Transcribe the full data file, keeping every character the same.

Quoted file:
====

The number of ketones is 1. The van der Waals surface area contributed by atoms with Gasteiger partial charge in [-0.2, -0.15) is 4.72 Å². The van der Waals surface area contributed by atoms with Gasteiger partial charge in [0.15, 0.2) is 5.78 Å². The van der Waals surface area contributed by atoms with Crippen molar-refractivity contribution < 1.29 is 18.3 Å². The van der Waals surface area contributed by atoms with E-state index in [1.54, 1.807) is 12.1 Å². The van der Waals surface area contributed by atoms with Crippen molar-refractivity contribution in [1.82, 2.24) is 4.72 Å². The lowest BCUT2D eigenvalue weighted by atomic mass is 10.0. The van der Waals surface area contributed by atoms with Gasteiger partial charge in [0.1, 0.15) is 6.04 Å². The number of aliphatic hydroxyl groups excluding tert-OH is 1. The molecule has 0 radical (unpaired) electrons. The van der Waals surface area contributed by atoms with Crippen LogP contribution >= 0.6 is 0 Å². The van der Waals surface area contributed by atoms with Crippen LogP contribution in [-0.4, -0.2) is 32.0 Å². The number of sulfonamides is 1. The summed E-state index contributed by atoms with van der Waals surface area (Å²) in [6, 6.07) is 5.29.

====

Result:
The number of ketones is 1. The van der Waals surface area contributed by atoms with Gasteiger partial charge in [-0.2, -0.15) is 4.72 Å². The van der Waals surface area contributed by atoms with Gasteiger partial charge in [0.15, 0.2) is 5.78 Å². The van der Waals surface area contributed by atoms with Crippen molar-refractivity contribution < 1.29 is 18.3 Å². The van der Waals surface area contributed by atoms with E-state index in [1.54, 1.807) is 12.1 Å². The van der Waals surface area contributed by atoms with Crippen molar-refractivity contribution in [1.82, 2.24) is 4.72 Å². The lowest BCUT2D eigenvalue weighted by atomic mass is 10.0. The van der Waals surface area contributed by atoms with Gasteiger partial charge in [0.1, 0.15) is 6.04 Å². The number of aliphatic hydroxyl groups excluding tert-OH is 1. The molecule has 0 radical (unpaired) electrons. The van der Waals surface area contributed by atoms with Crippen LogP contribution >= 0.6 is 0 Å². The van der Waals surface area contributed by atoms with Crippen LogP contribution in [-0.4, -0.2) is 32.0 Å². The number of sulfonamides is 1. The summed E-state index contributed by atoms with van der Waals surface area (Å²) in [6, 6.07) is 5.29.